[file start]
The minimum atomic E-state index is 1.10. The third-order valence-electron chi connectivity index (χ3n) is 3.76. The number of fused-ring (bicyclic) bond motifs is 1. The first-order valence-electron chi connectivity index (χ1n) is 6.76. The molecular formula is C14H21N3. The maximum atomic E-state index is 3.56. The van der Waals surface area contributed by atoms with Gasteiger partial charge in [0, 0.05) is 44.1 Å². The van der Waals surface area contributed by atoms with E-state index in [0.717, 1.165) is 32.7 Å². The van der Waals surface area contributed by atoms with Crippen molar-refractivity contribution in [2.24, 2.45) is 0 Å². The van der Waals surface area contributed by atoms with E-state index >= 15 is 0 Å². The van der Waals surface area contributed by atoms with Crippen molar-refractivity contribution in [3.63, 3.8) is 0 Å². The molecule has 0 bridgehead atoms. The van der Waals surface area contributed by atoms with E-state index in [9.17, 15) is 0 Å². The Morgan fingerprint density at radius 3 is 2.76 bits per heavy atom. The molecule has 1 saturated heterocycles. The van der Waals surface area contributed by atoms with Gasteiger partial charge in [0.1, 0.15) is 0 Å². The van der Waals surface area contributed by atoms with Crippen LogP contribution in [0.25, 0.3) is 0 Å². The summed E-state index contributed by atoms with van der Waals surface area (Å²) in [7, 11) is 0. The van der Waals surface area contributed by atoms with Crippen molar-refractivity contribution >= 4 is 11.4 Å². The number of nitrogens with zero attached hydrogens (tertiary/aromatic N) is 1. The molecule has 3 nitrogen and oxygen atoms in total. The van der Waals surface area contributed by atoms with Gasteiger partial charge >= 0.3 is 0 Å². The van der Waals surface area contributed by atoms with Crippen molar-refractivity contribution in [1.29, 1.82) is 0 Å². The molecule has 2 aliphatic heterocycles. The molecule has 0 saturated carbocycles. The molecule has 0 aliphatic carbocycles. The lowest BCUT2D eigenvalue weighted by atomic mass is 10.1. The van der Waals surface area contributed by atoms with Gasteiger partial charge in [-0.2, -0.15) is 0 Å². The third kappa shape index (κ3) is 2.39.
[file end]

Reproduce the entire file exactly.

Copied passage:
The minimum atomic E-state index is 1.10. The third-order valence-electron chi connectivity index (χ3n) is 3.76. The number of fused-ring (bicyclic) bond motifs is 1. The first-order valence-electron chi connectivity index (χ1n) is 6.76. The molecular formula is C14H21N3. The maximum atomic E-state index is 3.56. The van der Waals surface area contributed by atoms with Gasteiger partial charge in [0, 0.05) is 44.1 Å². The van der Waals surface area contributed by atoms with E-state index in [0.717, 1.165) is 32.7 Å². The van der Waals surface area contributed by atoms with Crippen molar-refractivity contribution in [2.24, 2.45) is 0 Å². The van der Waals surface area contributed by atoms with E-state index >= 15 is 0 Å². The van der Waals surface area contributed by atoms with Crippen molar-refractivity contribution in [3.63, 3.8) is 0 Å². The molecule has 0 bridgehead atoms. The van der Waals surface area contributed by atoms with E-state index in [9.17, 15) is 0 Å². The Morgan fingerprint density at radius 3 is 2.76 bits per heavy atom. The molecule has 1 saturated heterocycles. The van der Waals surface area contributed by atoms with Gasteiger partial charge in [0.1, 0.15) is 0 Å². The van der Waals surface area contributed by atoms with Crippen LogP contribution in [0.25, 0.3) is 0 Å². The summed E-state index contributed by atoms with van der Waals surface area (Å²) in [7, 11) is 0. The van der Waals surface area contributed by atoms with Crippen molar-refractivity contribution >= 4 is 11.4 Å². The number of nitrogens with zero attached hydrogens (tertiary/aromatic N) is 1. The molecule has 3 nitrogen and oxygen atoms in total. The van der Waals surface area contributed by atoms with Gasteiger partial charge >= 0.3 is 0 Å². The van der Waals surface area contributed by atoms with Crippen molar-refractivity contribution in [1.29, 1.82) is 0 Å². The molecule has 2 aliphatic heterocycles. The molecule has 0 saturated carbocycles. The molecule has 0 aliphatic carbocycles. The lowest BCUT2D eigenvalue weighted by atomic mass is 10.1. The van der Waals surface area contributed by atoms with Gasteiger partial charge in [-0.2, -0.15) is 0 Å². The third kappa shape index (κ3) is 2.39.